|Certifications and Degrees|
In 2011, US News and World Report ranked an Emergency Management Specialist as one of the 50 best jobs of the year, indicating that the role "should have strong growth over the next decade." Craig Fugate, head of the Federal Emergency Management Agency (FEMA), reports that 50 percent of current emergency management professionals will retire by 2015. With the increasing prevalence of large-scale, complex emergencies across the nation, the landscape for professional emergency management opportunities is ideal for those seeking positions within the discipline. The challenge that new and existing practitioners face in this regard is not all that different from other professional disciplines and that is, in order to be and remain competitive, one needs the right blend of experience, training, and credentials.
The content below is not meant to be a comprehensive reference or single source for those seeking training, certifications, or higher education. Rather, it is meant to provide a perspective on the various aspects within emergency management that informs readers of ways to ensure they position themselves as well-rounded and professional practitioners who are capable both of working effectively within and contributing back to the discipline now and as it continues to evolve.
While many certifications exist outside the emergency management community that may indirectly or directly relate to the discipline, this document intends to focus on the formal certification options available within emergency management for practitioners. Some certifications are foundational in nature and only require completion of online coursework and demonstrated proficiency through passing a multiple choice test. Others require in-residence training. The highest achievable certifications require a combination of in-residence coursework, time spent within the profession, successful completion of comprehensive examinations, essays, and notable contributions within the discipline. Certification options will vary on a per-state basis. Given that the McLean County EMA exists in Illinois, state-level certifications are based on offerings from IEMA and IESMA.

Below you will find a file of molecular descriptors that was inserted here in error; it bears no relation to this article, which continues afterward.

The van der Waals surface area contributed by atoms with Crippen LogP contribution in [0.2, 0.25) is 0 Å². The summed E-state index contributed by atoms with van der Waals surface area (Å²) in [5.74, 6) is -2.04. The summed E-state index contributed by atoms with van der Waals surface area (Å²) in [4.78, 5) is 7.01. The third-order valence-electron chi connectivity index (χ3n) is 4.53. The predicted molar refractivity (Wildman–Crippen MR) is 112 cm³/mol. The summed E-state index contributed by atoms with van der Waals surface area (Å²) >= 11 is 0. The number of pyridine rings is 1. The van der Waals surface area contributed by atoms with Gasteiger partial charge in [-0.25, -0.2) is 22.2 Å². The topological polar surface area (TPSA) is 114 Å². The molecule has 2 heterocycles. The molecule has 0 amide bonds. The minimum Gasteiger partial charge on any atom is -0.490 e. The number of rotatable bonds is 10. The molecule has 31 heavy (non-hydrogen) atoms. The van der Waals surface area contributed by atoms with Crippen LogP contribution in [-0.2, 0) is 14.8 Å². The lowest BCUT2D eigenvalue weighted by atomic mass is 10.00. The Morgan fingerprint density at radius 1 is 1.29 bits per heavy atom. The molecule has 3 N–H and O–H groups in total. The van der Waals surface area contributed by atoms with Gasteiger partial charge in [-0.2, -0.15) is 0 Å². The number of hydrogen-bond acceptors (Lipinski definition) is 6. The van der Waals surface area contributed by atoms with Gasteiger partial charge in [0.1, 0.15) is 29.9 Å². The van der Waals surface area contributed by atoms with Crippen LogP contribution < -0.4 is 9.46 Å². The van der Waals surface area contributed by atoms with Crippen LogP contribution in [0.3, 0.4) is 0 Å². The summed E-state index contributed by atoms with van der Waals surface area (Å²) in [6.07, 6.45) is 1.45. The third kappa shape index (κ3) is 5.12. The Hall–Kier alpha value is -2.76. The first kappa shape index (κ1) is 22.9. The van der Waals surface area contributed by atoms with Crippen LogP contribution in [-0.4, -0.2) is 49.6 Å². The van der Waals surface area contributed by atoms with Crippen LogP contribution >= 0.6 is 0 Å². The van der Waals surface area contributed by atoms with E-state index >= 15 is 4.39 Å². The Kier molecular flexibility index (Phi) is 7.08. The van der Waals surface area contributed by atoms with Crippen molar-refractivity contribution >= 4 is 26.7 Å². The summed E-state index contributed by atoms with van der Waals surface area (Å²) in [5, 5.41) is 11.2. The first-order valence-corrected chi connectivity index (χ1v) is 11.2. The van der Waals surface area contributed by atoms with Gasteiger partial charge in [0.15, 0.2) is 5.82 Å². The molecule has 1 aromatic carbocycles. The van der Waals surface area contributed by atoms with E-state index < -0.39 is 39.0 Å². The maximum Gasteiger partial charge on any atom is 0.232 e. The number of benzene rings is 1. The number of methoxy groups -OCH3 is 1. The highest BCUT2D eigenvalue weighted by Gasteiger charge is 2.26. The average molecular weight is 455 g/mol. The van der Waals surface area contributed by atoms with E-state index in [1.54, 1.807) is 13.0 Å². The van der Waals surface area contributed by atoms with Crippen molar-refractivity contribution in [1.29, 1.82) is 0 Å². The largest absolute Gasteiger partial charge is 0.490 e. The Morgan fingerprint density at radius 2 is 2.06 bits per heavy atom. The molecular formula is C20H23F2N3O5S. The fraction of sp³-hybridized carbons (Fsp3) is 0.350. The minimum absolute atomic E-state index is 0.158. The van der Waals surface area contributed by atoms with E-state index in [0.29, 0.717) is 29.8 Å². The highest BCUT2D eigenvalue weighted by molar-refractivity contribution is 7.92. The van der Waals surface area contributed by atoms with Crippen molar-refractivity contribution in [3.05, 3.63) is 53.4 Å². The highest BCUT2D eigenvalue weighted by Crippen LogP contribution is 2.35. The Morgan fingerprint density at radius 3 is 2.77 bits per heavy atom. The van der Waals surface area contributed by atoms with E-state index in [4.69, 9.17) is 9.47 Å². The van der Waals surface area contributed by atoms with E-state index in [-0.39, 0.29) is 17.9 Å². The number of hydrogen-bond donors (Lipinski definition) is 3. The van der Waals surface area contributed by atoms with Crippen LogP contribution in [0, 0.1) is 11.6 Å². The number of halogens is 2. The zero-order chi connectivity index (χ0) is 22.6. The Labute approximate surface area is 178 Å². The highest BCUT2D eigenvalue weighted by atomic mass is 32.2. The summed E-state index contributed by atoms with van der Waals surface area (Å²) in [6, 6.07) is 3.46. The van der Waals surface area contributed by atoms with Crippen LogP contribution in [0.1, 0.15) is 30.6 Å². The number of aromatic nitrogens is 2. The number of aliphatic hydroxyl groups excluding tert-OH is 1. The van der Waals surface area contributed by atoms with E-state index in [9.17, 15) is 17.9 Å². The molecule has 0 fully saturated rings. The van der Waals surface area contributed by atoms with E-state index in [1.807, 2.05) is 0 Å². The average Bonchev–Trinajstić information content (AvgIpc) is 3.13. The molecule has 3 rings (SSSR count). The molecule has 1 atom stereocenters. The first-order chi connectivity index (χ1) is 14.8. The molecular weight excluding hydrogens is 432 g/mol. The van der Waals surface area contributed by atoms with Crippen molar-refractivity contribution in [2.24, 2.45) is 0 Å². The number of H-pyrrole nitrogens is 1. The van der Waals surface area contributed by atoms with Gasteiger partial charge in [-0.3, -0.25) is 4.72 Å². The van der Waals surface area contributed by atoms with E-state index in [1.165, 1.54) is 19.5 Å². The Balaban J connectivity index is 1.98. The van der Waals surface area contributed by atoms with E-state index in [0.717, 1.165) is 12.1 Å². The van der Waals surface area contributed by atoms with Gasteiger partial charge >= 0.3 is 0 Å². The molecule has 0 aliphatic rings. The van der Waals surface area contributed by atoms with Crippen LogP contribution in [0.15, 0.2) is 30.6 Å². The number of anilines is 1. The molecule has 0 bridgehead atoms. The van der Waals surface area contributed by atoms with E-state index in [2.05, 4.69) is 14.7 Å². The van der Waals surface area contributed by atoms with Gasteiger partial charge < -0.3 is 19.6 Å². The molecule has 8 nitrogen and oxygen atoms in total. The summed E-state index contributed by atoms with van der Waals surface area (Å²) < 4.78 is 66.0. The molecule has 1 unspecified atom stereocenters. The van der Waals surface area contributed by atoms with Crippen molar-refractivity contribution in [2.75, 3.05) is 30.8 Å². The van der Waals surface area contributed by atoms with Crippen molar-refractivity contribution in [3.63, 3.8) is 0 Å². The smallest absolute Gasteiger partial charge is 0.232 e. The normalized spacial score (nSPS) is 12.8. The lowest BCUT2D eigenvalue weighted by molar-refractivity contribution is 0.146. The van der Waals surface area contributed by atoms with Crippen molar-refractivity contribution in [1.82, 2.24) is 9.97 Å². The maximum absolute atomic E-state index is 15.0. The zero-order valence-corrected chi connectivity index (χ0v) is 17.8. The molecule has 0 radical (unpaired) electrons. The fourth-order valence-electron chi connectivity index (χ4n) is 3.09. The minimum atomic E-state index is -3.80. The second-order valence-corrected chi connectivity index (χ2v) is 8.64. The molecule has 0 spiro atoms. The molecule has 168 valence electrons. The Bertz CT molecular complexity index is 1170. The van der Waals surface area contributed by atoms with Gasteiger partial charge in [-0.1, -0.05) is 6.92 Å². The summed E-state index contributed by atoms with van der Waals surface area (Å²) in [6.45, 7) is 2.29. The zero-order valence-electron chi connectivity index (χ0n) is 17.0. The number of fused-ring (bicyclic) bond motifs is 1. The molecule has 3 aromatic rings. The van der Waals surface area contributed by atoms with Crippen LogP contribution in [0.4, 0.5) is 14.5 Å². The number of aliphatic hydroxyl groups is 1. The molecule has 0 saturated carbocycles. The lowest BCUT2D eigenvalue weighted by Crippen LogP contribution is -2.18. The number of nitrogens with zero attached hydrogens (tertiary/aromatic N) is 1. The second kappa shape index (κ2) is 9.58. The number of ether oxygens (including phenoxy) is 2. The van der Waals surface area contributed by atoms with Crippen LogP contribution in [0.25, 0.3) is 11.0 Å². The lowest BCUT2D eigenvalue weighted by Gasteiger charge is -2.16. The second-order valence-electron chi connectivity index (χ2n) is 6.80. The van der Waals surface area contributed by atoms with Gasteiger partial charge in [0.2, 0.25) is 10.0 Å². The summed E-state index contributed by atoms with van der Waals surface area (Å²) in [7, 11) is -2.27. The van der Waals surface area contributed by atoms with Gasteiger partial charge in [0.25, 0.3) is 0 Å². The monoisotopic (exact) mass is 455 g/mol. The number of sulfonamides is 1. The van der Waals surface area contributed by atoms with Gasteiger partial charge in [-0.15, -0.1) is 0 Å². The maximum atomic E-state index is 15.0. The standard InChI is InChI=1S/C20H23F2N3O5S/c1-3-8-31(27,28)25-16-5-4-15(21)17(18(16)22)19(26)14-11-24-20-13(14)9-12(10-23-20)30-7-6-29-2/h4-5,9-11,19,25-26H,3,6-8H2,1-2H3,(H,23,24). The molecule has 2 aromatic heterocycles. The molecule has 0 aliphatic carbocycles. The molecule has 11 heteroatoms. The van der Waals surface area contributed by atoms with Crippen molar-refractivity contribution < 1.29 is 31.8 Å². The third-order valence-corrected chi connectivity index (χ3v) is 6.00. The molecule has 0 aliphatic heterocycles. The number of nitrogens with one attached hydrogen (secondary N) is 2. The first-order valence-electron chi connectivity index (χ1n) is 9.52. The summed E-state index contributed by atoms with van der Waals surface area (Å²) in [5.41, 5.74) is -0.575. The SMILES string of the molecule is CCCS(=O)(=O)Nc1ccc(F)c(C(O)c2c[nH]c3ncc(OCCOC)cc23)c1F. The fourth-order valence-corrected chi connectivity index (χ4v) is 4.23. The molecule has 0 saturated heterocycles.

While certifications will not necessarily guarantee hiring for a particular position, they often make job candidates more competitive because they demonstrate a commitment to professionalization within the discipline and convey that the certification holder has met the established education, training, and experience criteria relevant to emergency management for the given certification.
While various levels of higher education degree programs may offer different titles for a degree in the discipline (such as emergency management, crisis and disaster management, disaster management and relief, emergency management and homeland security, etc.), it is important to ensure that the program you choose to pursue:
Understandably, pursuing a higher education degree is a significant time and financial commitment. The outcomes are rewarding and position degree holders competitively for practitioner positions within the discipline. For those wishing to teach emergency management at the college level, a doctorate will be required in almost all cases.
The Emergency Management Institute offers Twelve Important Questions About External Quality Review that individuals should consider before enrolling in a higher education degree program. While this information is linked from EMI's website, it is important to note that the document itself is reprinted from the Council for Higher Education Accreditation.
Because degree programs continue to change regularly, it is not feasible to maintain a comprehensive list of available emergency management degrees within this document. However, the Emergency Management Institute regularly updates listings of college and university degree programs in emergency management. Links to each level of degree are provided below.
Several universities within the State of Illinois offer certificate or degree programs in emergency management. Specific information about each program is provided below.
The same caveat should be noted for degree holders as was noted about certifications - degrees will not necessarily guarantee hiring for a particular position. However, they often make job candidates more competitive because they demonstrate a commitment to formal learning within the discipline and convey that the graduate has successfully completed rigorous academic coursework relevant to emergency management.
|Last Updated ( Friday, 18 January 2013 18:05 )|